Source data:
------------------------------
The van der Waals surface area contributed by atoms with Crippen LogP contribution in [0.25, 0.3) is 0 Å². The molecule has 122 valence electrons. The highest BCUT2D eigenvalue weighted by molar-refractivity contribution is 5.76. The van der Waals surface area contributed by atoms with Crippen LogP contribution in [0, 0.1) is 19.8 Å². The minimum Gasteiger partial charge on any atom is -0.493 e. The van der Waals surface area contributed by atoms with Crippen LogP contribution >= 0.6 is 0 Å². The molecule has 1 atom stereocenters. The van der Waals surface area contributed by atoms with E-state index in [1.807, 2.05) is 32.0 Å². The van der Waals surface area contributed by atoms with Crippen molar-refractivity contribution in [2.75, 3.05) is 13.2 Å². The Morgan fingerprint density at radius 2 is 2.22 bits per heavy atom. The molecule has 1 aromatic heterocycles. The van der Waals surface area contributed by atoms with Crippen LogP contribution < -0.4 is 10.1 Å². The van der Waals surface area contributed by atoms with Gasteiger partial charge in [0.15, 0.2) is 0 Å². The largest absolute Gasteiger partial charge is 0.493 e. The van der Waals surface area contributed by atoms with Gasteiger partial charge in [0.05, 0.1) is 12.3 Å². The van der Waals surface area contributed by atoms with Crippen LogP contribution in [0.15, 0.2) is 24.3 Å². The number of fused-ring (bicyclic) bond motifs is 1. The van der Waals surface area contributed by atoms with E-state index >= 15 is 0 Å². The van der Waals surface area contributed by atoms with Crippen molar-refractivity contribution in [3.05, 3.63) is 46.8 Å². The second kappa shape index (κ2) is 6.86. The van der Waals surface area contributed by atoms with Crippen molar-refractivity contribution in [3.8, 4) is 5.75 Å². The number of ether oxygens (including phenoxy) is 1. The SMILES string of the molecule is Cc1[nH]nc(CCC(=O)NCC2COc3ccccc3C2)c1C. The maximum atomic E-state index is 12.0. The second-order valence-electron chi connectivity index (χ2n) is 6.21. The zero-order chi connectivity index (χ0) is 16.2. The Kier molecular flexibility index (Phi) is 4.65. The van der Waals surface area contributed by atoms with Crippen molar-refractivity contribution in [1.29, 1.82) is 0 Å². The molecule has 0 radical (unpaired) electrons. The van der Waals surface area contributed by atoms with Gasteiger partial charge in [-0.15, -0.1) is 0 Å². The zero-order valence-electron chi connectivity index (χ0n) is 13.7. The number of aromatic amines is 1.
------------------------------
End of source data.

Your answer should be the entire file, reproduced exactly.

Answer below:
The van der Waals surface area contributed by atoms with Crippen LogP contribution in [0.25, 0.3) is 0 Å². The molecule has 122 valence electrons. The highest BCUT2D eigenvalue weighted by molar-refractivity contribution is 5.76. The van der Waals surface area contributed by atoms with Crippen LogP contribution in [0, 0.1) is 19.8 Å². The minimum Gasteiger partial charge on any atom is -0.493 e. The van der Waals surface area contributed by atoms with Crippen LogP contribution >= 0.6 is 0 Å². The molecule has 1 atom stereocenters. The van der Waals surface area contributed by atoms with E-state index in [1.807, 2.05) is 32.0 Å². The van der Waals surface area contributed by atoms with Crippen molar-refractivity contribution in [2.75, 3.05) is 13.2 Å². The Morgan fingerprint density at radius 2 is 2.22 bits per heavy atom. The molecule has 1 aromatic heterocycles. The van der Waals surface area contributed by atoms with Crippen LogP contribution < -0.4 is 10.1 Å². The van der Waals surface area contributed by atoms with Gasteiger partial charge in [0.15, 0.2) is 0 Å². The largest absolute Gasteiger partial charge is 0.493 e. The van der Waals surface area contributed by atoms with Gasteiger partial charge in [0.05, 0.1) is 12.3 Å². The van der Waals surface area contributed by atoms with Crippen LogP contribution in [0.15, 0.2) is 24.3 Å². The number of fused-ring (bicyclic) bond motifs is 1. The van der Waals surface area contributed by atoms with E-state index >= 15 is 0 Å². The van der Waals surface area contributed by atoms with Crippen molar-refractivity contribution in [3.05, 3.63) is 46.8 Å². The second kappa shape index (κ2) is 6.86. The van der Waals surface area contributed by atoms with Crippen molar-refractivity contribution in [3.8, 4) is 5.75 Å². The number of ether oxygens (including phenoxy) is 1. The SMILES string of the molecule is Cc1[nH]nc(CCC(=O)NCC2COc3ccccc3C2)c1C. The maximum atomic E-state index is 12.0. The second-order valence-electron chi connectivity index (χ2n) is 6.21. The zero-order chi connectivity index (χ0) is 16.2. The Kier molecular flexibility index (Phi) is 4.65. The van der Waals surface area contributed by atoms with Crippen molar-refractivity contribution in [1.29, 1.82) is 0 Å². The molecule has 0 radical (unpaired) electrons. The van der Waals surface area contributed by atoms with Gasteiger partial charge in [-0.15, -0.1) is 0 Å². The zero-order valence-electron chi connectivity index (χ0n) is 13.7. The number of aromatic amines is 1.